Excluding packages from -buildpath or -testpath bundles

I have tried both directly in -buildpath or -testpath, like so:

-testpath: \

And also decorated, like so:

-testpath: \
-testpath+: \

and so:

-testpath: \
-testpath+: \

aaand so:

-testpath++: \
-testpath++: \
-testpath++: \

as a mix of these can be found in the bndtools sources.
Yet none of these ways to exclude a package from a build time dependency actually seem to hide the package from my bundle for the following scenario when starting a test with this configuration:

-buildpath: \
-testpath: \
-testpath++: \

Is excluding packages from -buildpath dependencies during testing possible?

the packages are only used for compilation warnings when you compile against private code.

I am not sure what you’re trying to achieve? Your -testpath is the compile class path for test code and it is also used for plain JUnit launches. The packages attribute has zero effect on the launch classpath. For an Bnd OSGi Test launch, you get a lot more control with the -runpath, the system capabilities and packages in the bndrun file, and of course the magic you can do with bundles.

It would help if you define the problem you’re having?

Goal: see if Launchpad JUnit tests can be run out of one of our projects.

My test class:

package *REDACTED*;

import static org.junit.jupiter.api.Assertions.assertTrue;

import org.junit.jupiter.api.BeforeEach;
import org.junit.jupiter.api.Test;
import org.osgi.framework.BundleContext;

import aQute.launchpad.Launchpad;
import aQute.launchpad.LaunchpadBuilder;
import aQute.launchpad.Service;

class LaunchpadInClasspathModeTest {
	static final String EQUINOX_FRAMEWORK = "org.eclipse.osgi;version='[3.18,3.19)'";
	LaunchpadBuilder builder;
	BundleContext context;
	void before() {
		builder = new LaunchpadBuilder();
	void launchpadWorksInClasspathMode() throws Exception {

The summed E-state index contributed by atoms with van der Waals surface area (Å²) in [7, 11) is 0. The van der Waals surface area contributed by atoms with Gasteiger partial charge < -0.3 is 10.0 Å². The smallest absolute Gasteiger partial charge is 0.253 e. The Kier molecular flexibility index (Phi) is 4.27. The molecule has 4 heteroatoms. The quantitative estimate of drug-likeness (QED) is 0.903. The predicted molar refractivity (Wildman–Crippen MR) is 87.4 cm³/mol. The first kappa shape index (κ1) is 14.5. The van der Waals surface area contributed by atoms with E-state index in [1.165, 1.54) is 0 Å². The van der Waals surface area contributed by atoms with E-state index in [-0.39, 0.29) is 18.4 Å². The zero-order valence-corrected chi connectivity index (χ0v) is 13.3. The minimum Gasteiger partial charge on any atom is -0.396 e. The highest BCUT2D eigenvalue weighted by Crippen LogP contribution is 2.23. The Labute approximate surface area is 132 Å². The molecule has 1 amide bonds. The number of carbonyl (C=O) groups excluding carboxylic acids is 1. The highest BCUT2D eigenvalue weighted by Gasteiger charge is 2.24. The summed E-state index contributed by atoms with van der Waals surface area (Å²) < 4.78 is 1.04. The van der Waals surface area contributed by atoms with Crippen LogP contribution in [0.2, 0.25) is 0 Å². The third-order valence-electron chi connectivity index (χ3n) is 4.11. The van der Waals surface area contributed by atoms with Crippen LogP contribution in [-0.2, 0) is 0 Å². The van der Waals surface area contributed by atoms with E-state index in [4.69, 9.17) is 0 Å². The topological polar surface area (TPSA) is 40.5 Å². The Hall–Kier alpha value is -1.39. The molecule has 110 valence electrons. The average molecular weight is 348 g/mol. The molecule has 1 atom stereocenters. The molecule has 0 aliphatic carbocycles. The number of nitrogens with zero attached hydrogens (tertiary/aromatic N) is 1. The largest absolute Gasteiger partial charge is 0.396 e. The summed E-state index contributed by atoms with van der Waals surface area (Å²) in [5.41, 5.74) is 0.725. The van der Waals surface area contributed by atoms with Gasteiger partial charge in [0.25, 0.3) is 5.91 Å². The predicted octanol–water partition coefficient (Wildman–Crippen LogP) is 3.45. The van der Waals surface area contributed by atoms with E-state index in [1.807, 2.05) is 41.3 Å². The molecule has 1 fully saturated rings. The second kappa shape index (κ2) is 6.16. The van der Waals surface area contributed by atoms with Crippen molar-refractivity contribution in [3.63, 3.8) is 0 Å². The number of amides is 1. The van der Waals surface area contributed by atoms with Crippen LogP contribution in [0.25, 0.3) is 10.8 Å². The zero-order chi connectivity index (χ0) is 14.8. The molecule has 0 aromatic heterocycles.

try (Launchpad launchpad = builder.debug()
				.create()) {

Problem 1:
A -buildpath-included signed bundle -let’s call it platform.bundle1 exports its locally included org.slf4j:slf4j-api:2.0.13-packages all in version 1.7.36.
When aQute.launchpad.LaunchpadBuilder initializes its aQute.bnd.remoteworkspace.client.RemoteWorkspaceClientFactory, which in turn initializes its org.slf4j.Logger, the ClassLoader can’t find org.slf4j.spi.SLF4JServiceProvider:

// I lost the first line copy-pasting, so it isn't complete
    at aQute.bnd.remoteworkspace.client.RemoteWorkspaceClientFactory.<clinit>(RemoteWorkspaceClientFactory.java:28)
    at aQute.launchpad.LaunchpadBuilder.<clinit>(LaunchpadBuilder.java:51)
    at *REDACTED*.LaunchpadInClasspathModeTest.before(LaunchpadInClasspathModeTest.java:22)
    at java.base/java.lang.reflect.Method.invoke(Method.java:568)
    at java.base/java.util.ArrayList.forEach(ArrayList.java:1511)
    at java.base/java.util.ArrayList.forEach(ArrayList.java:1511)
Caused by: java.lang.ClassNotFoundException: org.slf4j.spi.SLF4JServiceProvider
    at java.base/jdk.internal.loader.BuiltinClassLoader.loadClass(BuiltinClassLoader.java:641)
    at java.base/jdk.internal.loader.ClassLoaders$AppClassLoader.loadClass(ClassLoaders.java:188)
    at java.base/java.lang.ClassLoader.loadClass(ClassLoader.java:525)
    ... 6 more